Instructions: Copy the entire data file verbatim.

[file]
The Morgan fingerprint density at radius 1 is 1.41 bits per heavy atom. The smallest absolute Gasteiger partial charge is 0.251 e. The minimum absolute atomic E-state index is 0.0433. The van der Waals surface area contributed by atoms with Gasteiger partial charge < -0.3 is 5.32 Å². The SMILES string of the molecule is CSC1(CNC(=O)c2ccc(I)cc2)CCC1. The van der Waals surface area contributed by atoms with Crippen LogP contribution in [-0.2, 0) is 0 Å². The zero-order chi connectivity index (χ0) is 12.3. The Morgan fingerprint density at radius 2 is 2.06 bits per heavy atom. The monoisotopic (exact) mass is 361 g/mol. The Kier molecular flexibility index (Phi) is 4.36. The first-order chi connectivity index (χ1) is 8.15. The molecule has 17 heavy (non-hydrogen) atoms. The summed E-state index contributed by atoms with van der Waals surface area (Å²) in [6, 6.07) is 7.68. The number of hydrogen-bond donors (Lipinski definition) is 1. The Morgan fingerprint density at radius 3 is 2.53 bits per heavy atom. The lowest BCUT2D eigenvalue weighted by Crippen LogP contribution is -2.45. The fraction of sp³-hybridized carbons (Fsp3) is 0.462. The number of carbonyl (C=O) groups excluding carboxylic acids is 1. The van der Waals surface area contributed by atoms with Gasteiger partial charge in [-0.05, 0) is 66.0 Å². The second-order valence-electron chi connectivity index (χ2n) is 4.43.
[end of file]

The Morgan fingerprint density at radius 1 is 1.41 bits per heavy atom. The smallest absolute Gasteiger partial charge is 0.251 e. The minimum absolute atomic E-state index is 0.0433. The van der Waals surface area contributed by atoms with Gasteiger partial charge < -0.3 is 5.32 Å². The SMILES string of the molecule is CSC1(CNC(=O)c2ccc(I)cc2)CCC1. The van der Waals surface area contributed by atoms with Crippen LogP contribution in [-0.2, 0) is 0 Å². The zero-order chi connectivity index (χ0) is 12.3. The Morgan fingerprint density at radius 2 is 2.06 bits per heavy atom. The monoisotopic (exact) mass is 361 g/mol. The Kier molecular flexibility index (Phi) is 4.36. The first-order chi connectivity index (χ1) is 8.15. The molecule has 17 heavy (non-hydrogen) atoms. The summed E-state index contributed by atoms with van der Waals surface area (Å²) in [6, 6.07) is 7.68. The number of hydrogen-bond donors (Lipinski definition) is 1. The Morgan fingerprint density at radius 3 is 2.53 bits per heavy atom. The lowest BCUT2D eigenvalue weighted by Crippen LogP contribution is -2.45. The fraction of sp³-hybridized carbons (Fsp3) is 0.462. The number of carbonyl (C=O) groups excluding carboxylic acids is 1. The van der Waals surface area contributed by atoms with Gasteiger partial charge in [-0.05, 0) is 66.0 Å². The second-order valence-electron chi connectivity index (χ2n) is 4.43.